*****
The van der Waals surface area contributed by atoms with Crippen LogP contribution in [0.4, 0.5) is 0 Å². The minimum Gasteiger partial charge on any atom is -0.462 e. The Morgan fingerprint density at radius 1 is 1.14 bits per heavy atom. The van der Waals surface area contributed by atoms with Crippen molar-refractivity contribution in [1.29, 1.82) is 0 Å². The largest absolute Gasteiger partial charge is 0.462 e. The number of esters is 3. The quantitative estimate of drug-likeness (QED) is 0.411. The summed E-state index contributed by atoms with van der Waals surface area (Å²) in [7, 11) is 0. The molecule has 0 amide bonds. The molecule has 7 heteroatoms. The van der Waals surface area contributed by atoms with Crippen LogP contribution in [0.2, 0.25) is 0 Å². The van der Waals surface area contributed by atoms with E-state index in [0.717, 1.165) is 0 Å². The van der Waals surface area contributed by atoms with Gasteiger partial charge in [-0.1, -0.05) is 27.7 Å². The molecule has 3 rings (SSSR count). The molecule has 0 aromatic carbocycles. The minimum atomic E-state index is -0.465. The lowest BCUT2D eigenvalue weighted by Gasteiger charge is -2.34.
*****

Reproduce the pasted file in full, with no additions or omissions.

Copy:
The van der Waals surface area contributed by atoms with Crippen LogP contribution in [0.4, 0.5) is 0 Å². The minimum Gasteiger partial charge on any atom is -0.462 e. The Morgan fingerprint density at radius 1 is 1.14 bits per heavy atom. The van der Waals surface area contributed by atoms with Crippen molar-refractivity contribution in [1.29, 1.82) is 0 Å². The largest absolute Gasteiger partial charge is 0.462 e. The number of esters is 3. The quantitative estimate of drug-likeness (QED) is 0.411. The summed E-state index contributed by atoms with van der Waals surface area (Å²) in [7, 11) is 0. The molecule has 0 amide bonds. The molecule has 7 heteroatoms. The van der Waals surface area contributed by atoms with Crippen LogP contribution in [0.2, 0.25) is 0 Å². The van der Waals surface area contributed by atoms with E-state index in [0.717, 1.165) is 0 Å². The van der Waals surface area contributed by atoms with Gasteiger partial charge in [-0.1, -0.05) is 27.7 Å². The molecule has 3 rings (SSSR count). The molecule has 0 aromatic carbocycles. The minimum atomic E-state index is -0.465. The lowest BCUT2D eigenvalue weighted by Gasteiger charge is -2.34.